WASHINGTON — Governors hold the most glamorous title in state government, but they don't always get the fattest paycheck. State executives overseeing solid waste management, education or public utility regulation have higher salaries than their governors in some cases, according to a survey by the Council of State Governments.
Only the chief executives of Nevada, Pennsylvania, Vermont and Washington are the highest paid administrators in their states, the survey found. Governors' pay ranges from $70,000 in Maine to $187,256 in Pennsylvania, but top state administrators' salaries soar from a range of $117,104 to $525,000.
CSG focuses on only a discrete category of the state workforce - the top administrator in 49 categories - for its Book of the States, a popular reference on state governments. The review does not include every state administrator and may not capture the highest administrative salary in each state. It also does not include very highly paid state employees in fields such as athletic coaching and health care.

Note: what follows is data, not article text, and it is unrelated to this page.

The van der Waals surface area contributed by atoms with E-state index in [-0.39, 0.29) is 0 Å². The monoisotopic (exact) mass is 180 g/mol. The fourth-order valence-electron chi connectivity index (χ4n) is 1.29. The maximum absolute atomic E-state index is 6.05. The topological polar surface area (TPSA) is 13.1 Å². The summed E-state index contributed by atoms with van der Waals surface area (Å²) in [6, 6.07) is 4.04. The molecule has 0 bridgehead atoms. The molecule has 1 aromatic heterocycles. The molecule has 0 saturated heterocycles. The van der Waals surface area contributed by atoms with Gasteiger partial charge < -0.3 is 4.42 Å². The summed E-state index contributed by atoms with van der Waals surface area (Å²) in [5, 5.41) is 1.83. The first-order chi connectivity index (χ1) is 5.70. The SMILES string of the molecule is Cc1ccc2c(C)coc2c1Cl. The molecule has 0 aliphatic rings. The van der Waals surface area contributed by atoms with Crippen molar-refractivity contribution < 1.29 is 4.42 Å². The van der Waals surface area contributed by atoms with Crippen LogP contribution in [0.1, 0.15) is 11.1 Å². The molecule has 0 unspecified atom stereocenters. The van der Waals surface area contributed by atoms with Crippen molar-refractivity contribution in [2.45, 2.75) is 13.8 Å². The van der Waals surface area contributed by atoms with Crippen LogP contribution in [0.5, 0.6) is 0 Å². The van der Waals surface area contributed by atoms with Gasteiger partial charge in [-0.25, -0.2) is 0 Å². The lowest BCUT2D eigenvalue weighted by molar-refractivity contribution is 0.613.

"While governors' salaries are one key item shared in The Book of the States, the other 49 administrative officials' salaries tracked over time provide an even more complete picture of state government changes and priorities through the years," said Audrey Wall, the book's managing editor.
Wall said some state executives got raises this year to keep their pay competitive with a rebounding private sector. "To get the best people, you have to pay on par with the private sector," she said. "You can't just say, 'You're working for your state.' That only goes so far."
The top paycheck in a state is most likely to go to the person who oversees higher education or the education system as a whole - the situation in 28 states. "(The data) makes me want to go be a state administrator for higher education," said Daniel Hurley, director of state relations and policy analysis for the American Association of State Colleges and Universities.